Back in the olden days scraps at gigs were commonplace. Casuals would kick off, cause trouble, goad the ‘sweaties’ into fights. I never got hurt, especially, which explains how I am able to reminisce over such violent scenes from my youth with a contented sigh and a rosy tint to my cracked spectacles.
I recall Kirk Brandon halting an early Spear of Destiny set mid-song to call somebody a ‘wanker’. I remember Ian Astbury imploring a terrified audience to get stuck in with the mightily violent-looking half-stripped chicken dancers occupying (and vehemently defending) the Southern Death Cult mosh pit – THEIR mosh pit. And relatively recently I was part of a scattering crowd who had a guitar targeted and lobbed our way, like some kind of six-string spear, by Noble from British Sea Power.
Violence is not a good thing, of course. It’s ugly and sad and I’m not here to endorse it in any way. But the atmosphere at gigs has since turned so far the other way that it almost seems as if a teeny weeny ruck might not be a bad thing.
Ticket prices, secondary ticket prices, ill-conceived sponsorship deals and an unrealistic sense of artistic value have all led to live music’s downfall. It’s exactly why Arcade Fire are shit these days.
Music should not be about £60-plus tickets. Gigs should not feel like a swift after-work half with mates from CitiBank. Live music should be edgy, weird and open to anything – there should be potential to turn good or bad.
But look at those recent Hyde Park gigs! Shit sound, shit organisation, terrible line-ups in the main, and all stupidly overpriced. There were premium tickets available to allow rich wankers and their wanky mates to SIT DOWN for Neil Young. There’s a grandstand built for them. Like it’s Goodwood or Aintree. Volunteers were wandering around in t-shirts saying “Ask me about getting a better view.” That’s a mountain of wrong, right there.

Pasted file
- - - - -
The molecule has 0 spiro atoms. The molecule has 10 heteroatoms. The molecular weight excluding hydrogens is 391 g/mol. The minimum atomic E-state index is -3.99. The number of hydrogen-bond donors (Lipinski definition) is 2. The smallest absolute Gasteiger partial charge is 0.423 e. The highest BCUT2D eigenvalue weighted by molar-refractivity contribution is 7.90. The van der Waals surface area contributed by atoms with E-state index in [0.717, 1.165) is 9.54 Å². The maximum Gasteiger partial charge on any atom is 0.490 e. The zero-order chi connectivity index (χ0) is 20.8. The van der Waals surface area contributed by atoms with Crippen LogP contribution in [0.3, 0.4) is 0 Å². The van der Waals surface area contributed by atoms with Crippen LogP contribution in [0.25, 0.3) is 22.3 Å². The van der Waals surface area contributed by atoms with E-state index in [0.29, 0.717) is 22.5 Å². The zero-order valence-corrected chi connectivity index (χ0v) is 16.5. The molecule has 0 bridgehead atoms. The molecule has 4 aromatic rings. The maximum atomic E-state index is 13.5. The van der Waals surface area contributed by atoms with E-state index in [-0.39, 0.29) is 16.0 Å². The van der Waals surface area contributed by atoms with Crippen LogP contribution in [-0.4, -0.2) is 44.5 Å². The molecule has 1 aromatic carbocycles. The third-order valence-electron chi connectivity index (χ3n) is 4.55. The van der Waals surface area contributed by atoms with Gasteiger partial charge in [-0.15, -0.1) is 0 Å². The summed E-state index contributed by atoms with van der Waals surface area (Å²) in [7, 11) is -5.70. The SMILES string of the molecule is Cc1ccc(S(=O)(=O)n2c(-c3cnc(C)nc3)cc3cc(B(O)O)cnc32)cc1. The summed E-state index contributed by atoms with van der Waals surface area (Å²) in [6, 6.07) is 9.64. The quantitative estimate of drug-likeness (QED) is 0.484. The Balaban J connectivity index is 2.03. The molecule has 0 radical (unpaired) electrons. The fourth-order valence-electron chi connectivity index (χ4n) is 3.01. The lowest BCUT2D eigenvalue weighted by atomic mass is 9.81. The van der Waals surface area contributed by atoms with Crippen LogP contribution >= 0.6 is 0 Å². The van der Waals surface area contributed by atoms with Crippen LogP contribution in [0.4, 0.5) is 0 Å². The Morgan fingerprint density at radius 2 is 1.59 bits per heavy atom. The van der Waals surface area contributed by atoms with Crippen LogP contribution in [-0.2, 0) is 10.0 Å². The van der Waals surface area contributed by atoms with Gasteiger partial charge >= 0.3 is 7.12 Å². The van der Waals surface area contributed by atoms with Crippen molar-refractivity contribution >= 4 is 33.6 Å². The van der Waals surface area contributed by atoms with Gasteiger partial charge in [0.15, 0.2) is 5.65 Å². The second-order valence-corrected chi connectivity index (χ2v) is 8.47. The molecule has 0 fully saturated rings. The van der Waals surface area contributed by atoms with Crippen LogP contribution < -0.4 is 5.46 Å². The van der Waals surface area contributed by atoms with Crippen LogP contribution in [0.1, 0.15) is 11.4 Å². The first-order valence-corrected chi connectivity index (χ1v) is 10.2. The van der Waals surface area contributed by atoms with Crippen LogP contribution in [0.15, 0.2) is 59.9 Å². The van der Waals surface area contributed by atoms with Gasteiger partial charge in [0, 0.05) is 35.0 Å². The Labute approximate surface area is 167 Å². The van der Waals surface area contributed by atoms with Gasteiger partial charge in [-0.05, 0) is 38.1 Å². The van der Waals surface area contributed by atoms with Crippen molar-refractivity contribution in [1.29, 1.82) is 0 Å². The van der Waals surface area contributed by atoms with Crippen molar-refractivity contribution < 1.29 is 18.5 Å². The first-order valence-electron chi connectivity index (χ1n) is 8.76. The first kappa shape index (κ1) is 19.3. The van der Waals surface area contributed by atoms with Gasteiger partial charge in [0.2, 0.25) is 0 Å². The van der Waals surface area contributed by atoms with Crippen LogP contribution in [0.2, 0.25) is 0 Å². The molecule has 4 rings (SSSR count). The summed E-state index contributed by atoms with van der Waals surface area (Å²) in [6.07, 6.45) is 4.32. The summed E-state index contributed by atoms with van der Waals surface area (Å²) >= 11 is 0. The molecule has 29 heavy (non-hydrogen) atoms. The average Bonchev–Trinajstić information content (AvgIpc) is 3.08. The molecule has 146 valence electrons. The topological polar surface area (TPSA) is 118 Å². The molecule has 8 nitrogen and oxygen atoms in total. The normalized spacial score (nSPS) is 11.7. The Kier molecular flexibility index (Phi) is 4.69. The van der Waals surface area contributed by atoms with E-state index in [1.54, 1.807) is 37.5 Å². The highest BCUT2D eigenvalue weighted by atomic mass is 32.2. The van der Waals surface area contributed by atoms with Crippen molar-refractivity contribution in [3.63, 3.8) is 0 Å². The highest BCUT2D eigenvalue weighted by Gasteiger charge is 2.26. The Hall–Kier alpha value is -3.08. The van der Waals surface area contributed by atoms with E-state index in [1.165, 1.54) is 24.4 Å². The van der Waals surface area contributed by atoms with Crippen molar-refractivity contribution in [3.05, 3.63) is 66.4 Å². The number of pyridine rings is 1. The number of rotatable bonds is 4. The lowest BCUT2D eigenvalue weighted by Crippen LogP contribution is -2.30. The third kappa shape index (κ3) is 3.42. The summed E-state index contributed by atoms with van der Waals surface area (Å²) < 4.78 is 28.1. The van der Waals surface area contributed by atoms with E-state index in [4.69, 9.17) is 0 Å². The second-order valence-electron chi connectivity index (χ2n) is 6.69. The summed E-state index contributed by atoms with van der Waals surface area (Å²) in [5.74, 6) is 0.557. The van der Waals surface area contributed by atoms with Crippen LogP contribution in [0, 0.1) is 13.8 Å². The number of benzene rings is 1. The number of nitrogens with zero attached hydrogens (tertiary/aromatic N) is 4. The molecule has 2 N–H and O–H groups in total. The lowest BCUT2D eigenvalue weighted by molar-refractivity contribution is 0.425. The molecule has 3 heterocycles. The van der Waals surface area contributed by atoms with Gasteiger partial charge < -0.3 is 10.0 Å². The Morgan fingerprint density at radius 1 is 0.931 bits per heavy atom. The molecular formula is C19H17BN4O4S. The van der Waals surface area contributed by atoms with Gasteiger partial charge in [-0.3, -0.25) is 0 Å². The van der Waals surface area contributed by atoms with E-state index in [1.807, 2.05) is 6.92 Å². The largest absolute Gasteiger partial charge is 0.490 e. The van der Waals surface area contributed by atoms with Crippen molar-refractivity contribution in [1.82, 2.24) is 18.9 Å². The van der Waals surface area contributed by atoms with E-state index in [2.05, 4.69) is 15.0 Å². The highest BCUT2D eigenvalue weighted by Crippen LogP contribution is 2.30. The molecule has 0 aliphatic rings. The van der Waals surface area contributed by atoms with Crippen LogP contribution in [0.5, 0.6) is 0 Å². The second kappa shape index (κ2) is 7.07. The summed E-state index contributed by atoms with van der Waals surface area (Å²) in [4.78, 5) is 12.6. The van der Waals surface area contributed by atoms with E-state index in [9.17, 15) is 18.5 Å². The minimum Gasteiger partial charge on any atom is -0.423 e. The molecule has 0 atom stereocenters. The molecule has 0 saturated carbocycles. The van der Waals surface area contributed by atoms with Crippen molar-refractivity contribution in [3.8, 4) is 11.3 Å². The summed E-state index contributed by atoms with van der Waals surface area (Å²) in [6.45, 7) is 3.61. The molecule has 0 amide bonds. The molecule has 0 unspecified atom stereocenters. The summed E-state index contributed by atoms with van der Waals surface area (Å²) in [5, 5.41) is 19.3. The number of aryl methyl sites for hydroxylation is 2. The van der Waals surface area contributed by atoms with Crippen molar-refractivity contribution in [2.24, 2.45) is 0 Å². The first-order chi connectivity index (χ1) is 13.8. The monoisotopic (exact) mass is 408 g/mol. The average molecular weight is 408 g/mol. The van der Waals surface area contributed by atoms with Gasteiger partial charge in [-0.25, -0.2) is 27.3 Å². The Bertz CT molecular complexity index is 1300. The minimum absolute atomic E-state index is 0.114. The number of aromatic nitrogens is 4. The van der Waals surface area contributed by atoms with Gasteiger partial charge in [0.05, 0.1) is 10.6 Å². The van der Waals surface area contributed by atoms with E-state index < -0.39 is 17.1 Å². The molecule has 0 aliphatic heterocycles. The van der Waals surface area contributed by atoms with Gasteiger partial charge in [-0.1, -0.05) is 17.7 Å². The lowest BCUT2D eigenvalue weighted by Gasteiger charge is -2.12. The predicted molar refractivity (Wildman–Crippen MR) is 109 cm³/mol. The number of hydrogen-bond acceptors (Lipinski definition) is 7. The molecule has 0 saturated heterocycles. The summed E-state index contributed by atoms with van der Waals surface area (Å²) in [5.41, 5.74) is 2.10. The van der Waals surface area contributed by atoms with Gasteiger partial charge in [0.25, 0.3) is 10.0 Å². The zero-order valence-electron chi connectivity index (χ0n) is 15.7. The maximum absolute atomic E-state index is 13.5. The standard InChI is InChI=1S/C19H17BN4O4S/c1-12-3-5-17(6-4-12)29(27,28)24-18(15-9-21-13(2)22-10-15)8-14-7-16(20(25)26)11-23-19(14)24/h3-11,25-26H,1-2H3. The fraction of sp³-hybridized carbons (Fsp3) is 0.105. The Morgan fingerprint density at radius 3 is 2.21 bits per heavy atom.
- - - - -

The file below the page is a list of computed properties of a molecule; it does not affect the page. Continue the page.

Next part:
Barclaycard are one of these companies that should not be allowed to interfere in music. But, ironically, their inability to sell enough tickets could very easily have sparked some kind of glorious revolution. I think it came close.
Faced with a LOT of unsold tickets for their week of Hyde Park gigs, they did the decent thing and faked a clerical error – one which put a shitload of tickets on sale for £2.50 a pop. Their face was saved by internet rumours (good work, Barclaycard interns!) that these were ‘family and friend guest tickets’ that leaked onto the marketplace by accident. But, rest assured, they would all be honoured.
ALL BOLLOCKS. Of course.
Anyway, word spread quickly (hey, well done again interns!) and the gigs were soon more or less sold out – and all without upsetting those idiots who had already spunked £60 to see McBusted or the Liber-fucking-tines. Win!
This was a good thing. But what a pity that these Poundland tickets didn’t fall into the hands of some proper scumbags, eh? Things would have been very different with a few thousand pissed up bad boys and girls, lobbing Strongbow cans at Pimms-sipping picknickers.
A less polite crowd, indeed, might have seen Arcade Fire come onstage with their weak papier mache heads intro scene and call them directly to task for it.
“Oi! Arcade Fire! What the FUCK are you doing?”
These parks and fields were once warzones. I’ve seen piss bottles lobbed at Daphne and Celeste, at Fifty Cent and at Bonnie Tyler. Those were the days, my friends.
OK, so, let’s not go that far. Piss is bad for the hair. But Barclaycard in their ineptitude at least managed to underline the notion that £2.50 is quite enough to pay for a big concert ticket. And it really is, you know. Production costs are only high when they are permitted to get that way. It doesn’t cost THAT much to keep a band on the road, it really doesn’t. There is NO reason, no reason AT ALL, why the Stones cannot play for a tenner.
I hope this turns out to be the start of something. I hope all those people who paid £60 for their Hyde Park tickets get to hear about the £2.50 offer and revolt. I hope more people reject the ludicrous prices being asked of them. High ticket pricing and secondary ticket pricing are strangling music. Sponsorship is strangling music. Cosseted bands are killing music. Something better change.
Post a Comment